Twenty-two games without a regulation loss: the Chicago Blackhawks’ season-opening streak, which broke the 2006-07 Anaheim Ducks’ start a few games back, reached 22 games with their 2-1 shootout victory over the Detroit Red Wings on Sunday.
Pick an uber-positive adjective and it’s been applied to the Blackhawks’ run: stunning, staggering, amazing, ridiculous, baffling…you get it. In the fast, physical and energy-draining game of hockey, it’s truly an impressive feat. And that’s just in what would be a normal season. See it during the lockout, and you get a whole new perspective. A massive amount of games played in a short amount of time, back-to-back contests aplenty, rest coming at a premium. It’s not easy to do, yet here the Blackhawks are.
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But their streak can no longer be measured at just 22. If you want to count regular-season games without a regulation loss, then it’s actually 28, dating back to last season. That equals the mark set by the 1977-78 Montreal Canadiens for the second-longest run sans regulation defeat.
The Blackhawks streak is what it is. But how does it stack up to other feats of consistent greatness? Let’s look at a few others, shall we?
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UConn women’s basketball, 2008-11, 90 games
OK, I don’t care if it’s women’s basketball, men’s basketball, hockey, football or badminton: 90 straight victories are 90 straight victories. The University of Connecticut women’s basketball team has had a few stellar runs in its history – they had a 70-game winning streak a few years prior to this one – and this one tops them all. NCAA women’s basketball doesn’t have quite the parity that the men’s game does, but to establish this level of dominance is nevertheless stick-tap worthy.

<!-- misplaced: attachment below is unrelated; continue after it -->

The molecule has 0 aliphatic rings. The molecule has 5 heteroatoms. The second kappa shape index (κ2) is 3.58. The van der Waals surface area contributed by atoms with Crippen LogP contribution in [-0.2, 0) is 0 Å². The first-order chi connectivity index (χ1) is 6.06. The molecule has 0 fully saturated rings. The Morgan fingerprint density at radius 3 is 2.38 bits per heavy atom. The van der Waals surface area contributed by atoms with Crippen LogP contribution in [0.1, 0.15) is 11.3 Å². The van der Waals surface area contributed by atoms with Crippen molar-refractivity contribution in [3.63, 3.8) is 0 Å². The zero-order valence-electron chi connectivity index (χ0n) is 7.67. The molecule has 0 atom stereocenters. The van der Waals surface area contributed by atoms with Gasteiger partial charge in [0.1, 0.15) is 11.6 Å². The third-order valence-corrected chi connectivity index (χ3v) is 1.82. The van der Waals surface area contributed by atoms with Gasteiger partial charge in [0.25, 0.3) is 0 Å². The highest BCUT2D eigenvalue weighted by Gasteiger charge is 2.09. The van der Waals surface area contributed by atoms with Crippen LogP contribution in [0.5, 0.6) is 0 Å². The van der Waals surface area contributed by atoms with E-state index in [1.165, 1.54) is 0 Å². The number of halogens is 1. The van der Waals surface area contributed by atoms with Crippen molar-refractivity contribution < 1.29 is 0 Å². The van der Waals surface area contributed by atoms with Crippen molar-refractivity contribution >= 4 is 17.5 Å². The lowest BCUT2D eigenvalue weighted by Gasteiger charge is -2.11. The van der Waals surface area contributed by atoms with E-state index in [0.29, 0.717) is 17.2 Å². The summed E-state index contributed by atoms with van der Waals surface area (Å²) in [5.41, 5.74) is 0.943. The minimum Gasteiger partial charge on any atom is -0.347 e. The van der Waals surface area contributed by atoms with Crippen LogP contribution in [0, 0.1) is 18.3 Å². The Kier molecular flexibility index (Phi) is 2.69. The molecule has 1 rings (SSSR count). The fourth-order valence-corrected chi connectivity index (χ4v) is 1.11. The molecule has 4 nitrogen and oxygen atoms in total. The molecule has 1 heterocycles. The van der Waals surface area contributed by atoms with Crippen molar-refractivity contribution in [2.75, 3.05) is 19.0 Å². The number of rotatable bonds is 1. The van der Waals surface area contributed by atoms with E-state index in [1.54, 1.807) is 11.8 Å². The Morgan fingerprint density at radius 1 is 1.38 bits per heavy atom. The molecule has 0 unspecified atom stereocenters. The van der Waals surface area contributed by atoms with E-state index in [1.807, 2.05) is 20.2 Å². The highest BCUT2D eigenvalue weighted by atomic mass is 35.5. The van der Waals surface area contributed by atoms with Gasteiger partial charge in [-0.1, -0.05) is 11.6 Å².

UCLA men’s basketball, 1971-74, 88 games
The Bruins had some tremendous individual talents during this run, including Lew Alcindor (Kareem Abdul-Jabbar) to Bill Walton. But the Bruins, much like the Blackhawks now, weren’t focused on individual numbers during this historic run. It was all about the team, and the UCLA system, under the great John Wooden, exemplified that.
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Philadelphia Flyers, 1979-80, 35 games
The next mark that the Blackhawks could equal or break was set by the Flyers, and it remains a North American pro sports record. The Flyers obviously locked up first place in the league thanks to their run, something the Blackhawks are hoping to do with theirs. Philly came close to winning a Stanley Cup that season but, alas, came up short. They lost in six games to the New York Islanders, who won the first of their four consecutive Cups.
Miami Dolphins, 1972, 17-0
Records are made to be broken; unless, apparently, it’s this one. The members of this perfect, Super Bowl-winning team continue to pop the bubbly every season another NFL team comes close to, but ultimately falls short of, equaling this mark. This record, more than any, speaks to how difficult it is to win week in, week out, in professional sports. And with this one, there’s no credit for a tie.
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Quick honorable mention here, however, to the Indianapolis Colts, who hold the NFL mark for consecutive regular-season games won, with 23, through 2008 and 2009.
Oklahoma Sooners, 1953-57, 47 games
Again, it’s all about how close someone can come to equaling your greatness. And in Division I football, the Sooners’ 47-game winning streak (winning, no tying) hasn’t even come close to being challenged. Oklahoma won two national titles during that run. Now that, folks, is called dominating.
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Martina Navratilova, 1984, 74 matches
Individual sports: there’s no one there to help you, no one to buoy you if you’re having an off day. Navratilova had tremendous tennis success whether it was in singles, doubles or mixed doubles competition, but this record is for her singles work. It’s an astounding mark, considering that women’s tennis in the 1980s wasn’t too shabby. She and Chris Evert had a tremendous rivalry. But in 1984 it was all Navratilova, whose vaunted streak ended in the Australian Open semifinals in December of that year.